By Samantha L. Quigley
American Forces Press Service
March 29, 2009 - The United States' short-term goal for Afghanistan may have been refined, but the long-term goal has stayed the same, Defense Secretary Robert M. Gates said today on "Fox News Sunday." "I think the near-term objectives have been narrowed," Gates said, referring to the Afghanistan-Pakistan policy review President Barack Obama unveiled March 27. "I think our long-term objectives would still be to see a flourishing democracy in Afghanistan.
"But I think what we need to focus on ... is making headway and reversing the Taliban's momentum and strengthening the Afghan army and police, and really going after al-Qaida, as the president said," the secretary said.
When all is said and done, about 68,000 U.S. troops will be on the ground in Afghanistan to help achieve this goal. They will be supplemented with another 35,000 or so European and other partners' troops, Gates said.
While ground commanders may have wanted more than the 17,000 troops the president has committed, the 2009 requirements Army Gen. David D. McKiernan has established have been fulfilled, Gates said. McKiernan is the commander of NATO's International Security Assistance Force and U.S. Forces Afghanistan.
"I don't think I've ever in several decades ran into a ground commander who thought he had enough troops," the secretary said. "[But] I have not sent any requests for units or troops to the president that he has not approved."
While additional troops from allies or partner countries are welcome, the larger need from these entities is help with civilian experts, Gates said.
"What I think we're really interested in for the longer term from our partners and allies is helping us with this civilian surge," he said. "[This would be helpful] in terms of experts in agriculture and finance and governance and so on to help us improve on the situation inside Afghanistan, give a sense of forward progress on the part of the Afghan people."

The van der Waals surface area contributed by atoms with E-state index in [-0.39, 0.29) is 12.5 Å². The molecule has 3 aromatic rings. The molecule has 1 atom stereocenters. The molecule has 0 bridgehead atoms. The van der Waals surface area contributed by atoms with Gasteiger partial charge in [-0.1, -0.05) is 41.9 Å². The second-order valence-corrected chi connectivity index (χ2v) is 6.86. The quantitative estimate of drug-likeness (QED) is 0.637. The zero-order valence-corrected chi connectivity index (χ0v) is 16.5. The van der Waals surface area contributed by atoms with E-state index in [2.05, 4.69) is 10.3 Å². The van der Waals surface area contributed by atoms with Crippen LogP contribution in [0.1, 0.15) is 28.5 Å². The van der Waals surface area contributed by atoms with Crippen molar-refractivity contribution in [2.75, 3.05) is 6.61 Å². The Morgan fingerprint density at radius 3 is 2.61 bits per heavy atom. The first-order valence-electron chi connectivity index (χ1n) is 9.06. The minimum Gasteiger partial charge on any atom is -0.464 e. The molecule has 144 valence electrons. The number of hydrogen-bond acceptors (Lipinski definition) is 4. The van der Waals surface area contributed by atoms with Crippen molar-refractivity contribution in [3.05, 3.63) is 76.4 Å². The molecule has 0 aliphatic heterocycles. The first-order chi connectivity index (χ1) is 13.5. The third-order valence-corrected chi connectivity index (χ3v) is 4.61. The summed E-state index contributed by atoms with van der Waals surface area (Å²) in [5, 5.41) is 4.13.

Police trainers also would be a great help, he added.
Gates said he still considers al-Qaida a serious threat with the capability to plan attacks, and has metastasized with elements in North Africa, the Horn of Africa and elsewhere. While these factions aren't directly controlled by al-Qaida in western Pakistan, they get training, guidance and inspiration from there.
The president, he said, understands this is a tough fight and the United States is in it until it's successful. That will be when al-Qaida is no longer a threat to the nation, Gates said, and when there is no danger of Afghanistan or the western part of Pakistan providing al-Qaida safe havens. That is what the new Afghanistan-Pakistan strategy aims to accomplish.
"I think he's been clear, and frankly, it was my view in our discussions that we don't want to settle on this strategy and then pursue it blindly and openendedly," Gates said. "That's why I felt very strongly that toward the end of the year, or about a year from now, we need to re-evaluate this strategy and see if we're making progress."
There are concerns about reports that the Pakistani intelligence service is in contact with some extremist groups operating from the country; however, the reports are not surprising, Gates said.
"The reality is the Pakistanis have had contact with these groups since they were fighting the Soviets 20 or 25 years ago, when I was first dealing with the Pakistanis on this," he said. "What we need to do is try and help the Pakistanis understand that these groups are now an existential threat to them, and that we will be there as a steadfast ally for Pakistan, that they can count on us."
Gates also fielded questions on North Korea and the country's claim that it's prepared to launch a communications satellite in a few days. The country has moved a missile to the launch pad.
"I don't know anyone at a senior level in the American government who does not believe this technology is intended as a mask for the development of an intercontinental ballistic missile," Gates said. "The reality is that the Six-Party Talks really have not made any headway anytime recently.
"If this is [North Korean leader] Kim Jong-il's welcoming present to a new president, launching a missile like this and threatening to have a nuclear test, I think it says a lot about the imperviousness of this regime in North Korea to any kind of diplomatic overtures," he said.
Economic sanctions may be needed in North Korea and Iran before diplomacy will work, Gates said.